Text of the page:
So, Mike Huckabee — who didn’t bother to examine DuMond’s record, where he would have found ample evidence of vicious sexual violence against a number of women in the past — pardons DuMond on the basis of wingnut theories pointing to Bill Clinton’s involvement. Why were the nutcases so fixated on DuMond? Here’s where the story takes an even more grotesque Flannery O’Connor turn. While awaiting trial for the 1985 rape, DuMond was found lying in his trailer, his testicles slashed off. Though local authorities suspected the wounds were self-inflicted — something not unheard of among sexual psychopaths — DuMont claimed he’d been attacked by two men, one of whom said afterward that “Mr. C would be proud.” This was catnip to the conspiracy buffs, who decided that DuMond had been castrated on Bill Clinton’s orders. The cause of truth wasn’t helped by an Arkansas lawman’s astonishingly sick decision to display the testicles in a jar, which only fueled rumors of vigilante violence.

Collins, in her New York Times column, skipped over these gruesome facts to make chirpy, Maureen Dowd-style comments to the effect that Huckabee was in bad odor with the GOP because he supported better healthcare for children.

Somerby has devoted years to chronicling the press-inflicted damage on Bill Clinton and Al Gore, and he delivers the valedictory to Gail Collins’ work:

It’s Hard Pundit Law in New York and DC: The lunacy of the 1990s must be disappeared. You have to pretend that you can’t understand why Hillary Clinton is hated so much. (Disappeared: The fact that mainstream news orgs, all through the 1990s, allowed the nation’s biggest crackpots to accuse a first lady of serial murders.) You have to pretend that you don’t really know what happened to Candidate Gore. (Disappeared: The fact that the simpering apes of our mainstream press corps conducted a two-year war on his candidacy.) And now, you even invent fairy tales in which Governor Huckabee did what he did because he was so filled with compassion  — compassion DuMond appeared to deserve! (Disappeared: The utterly lunatic Clinton-hating which drove this event, which still helps fuel our politics.) As they giggle their way through their bowdlerized columns, there’s nothing these people won’t type and say to disappear the 1990s — in whose lunacy they and their news orgs played so vital a part. Kept from hearing about that insanity, we live with its ugly, inane, grimy aftermath, every single day of our lives.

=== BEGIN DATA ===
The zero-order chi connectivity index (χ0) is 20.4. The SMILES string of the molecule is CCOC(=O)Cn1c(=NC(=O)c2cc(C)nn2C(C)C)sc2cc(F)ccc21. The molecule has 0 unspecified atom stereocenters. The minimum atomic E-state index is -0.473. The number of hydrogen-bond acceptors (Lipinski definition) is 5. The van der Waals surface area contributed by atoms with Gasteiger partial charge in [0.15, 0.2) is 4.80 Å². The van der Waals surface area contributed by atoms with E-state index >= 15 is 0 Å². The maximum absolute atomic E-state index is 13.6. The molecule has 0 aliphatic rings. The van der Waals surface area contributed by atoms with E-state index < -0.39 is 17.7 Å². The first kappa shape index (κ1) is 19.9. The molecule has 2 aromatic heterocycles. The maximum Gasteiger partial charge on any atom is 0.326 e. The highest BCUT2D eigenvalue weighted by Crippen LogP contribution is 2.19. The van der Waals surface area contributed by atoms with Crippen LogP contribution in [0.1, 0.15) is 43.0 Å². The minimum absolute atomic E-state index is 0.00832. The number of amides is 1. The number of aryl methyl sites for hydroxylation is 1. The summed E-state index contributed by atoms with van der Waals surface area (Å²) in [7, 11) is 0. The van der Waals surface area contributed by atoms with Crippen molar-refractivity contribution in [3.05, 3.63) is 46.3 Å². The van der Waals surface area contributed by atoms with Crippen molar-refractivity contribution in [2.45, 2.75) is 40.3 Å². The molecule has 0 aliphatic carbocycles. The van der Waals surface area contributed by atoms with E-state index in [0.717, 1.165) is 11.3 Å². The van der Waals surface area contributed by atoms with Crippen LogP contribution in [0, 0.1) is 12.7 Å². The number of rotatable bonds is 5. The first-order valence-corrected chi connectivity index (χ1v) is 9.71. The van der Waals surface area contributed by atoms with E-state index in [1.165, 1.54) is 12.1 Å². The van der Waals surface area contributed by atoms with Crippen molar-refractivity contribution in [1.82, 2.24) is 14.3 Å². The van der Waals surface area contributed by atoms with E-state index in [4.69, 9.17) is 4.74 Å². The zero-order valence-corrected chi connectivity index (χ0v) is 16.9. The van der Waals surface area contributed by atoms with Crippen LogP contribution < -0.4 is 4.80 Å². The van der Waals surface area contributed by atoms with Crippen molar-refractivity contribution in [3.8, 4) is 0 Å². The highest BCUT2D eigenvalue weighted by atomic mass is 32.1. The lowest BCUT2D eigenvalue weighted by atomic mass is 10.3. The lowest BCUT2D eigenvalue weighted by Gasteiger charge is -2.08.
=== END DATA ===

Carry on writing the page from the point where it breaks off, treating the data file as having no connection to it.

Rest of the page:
Lie Another Day

October 10, 2007

Praise for Andrew Sullivan, I’m sorry to say, is always premature. No matter how much sense he’s been making in his attacks on the Bush administration’s multiple offenses against American decency, any mention of the Clintons sends him into a full-froth mode that Michelle Malkin would be hard-put to match. He is also playing some amusing memory games over (among other things) his behavior during the fight over Hillary’s healthcare proposal. Ezra Klein does the necessary work of keeping Sullivan from throwing the facts down his private memory hole.   

It’s Edwards By a Hair

August 6, 2007

The clown college Washington press corps and the pundits have found their new Al Gore, and his name is John Edwards. It doesn’t matter that Edwards is a great speaker with a bagful of ideas that could lead the Democrats back to their roots and true purpose in life. All we’re going to hear about is his hairstyle.

Charles Pierce is Esquire is pretty brilliant on this subject: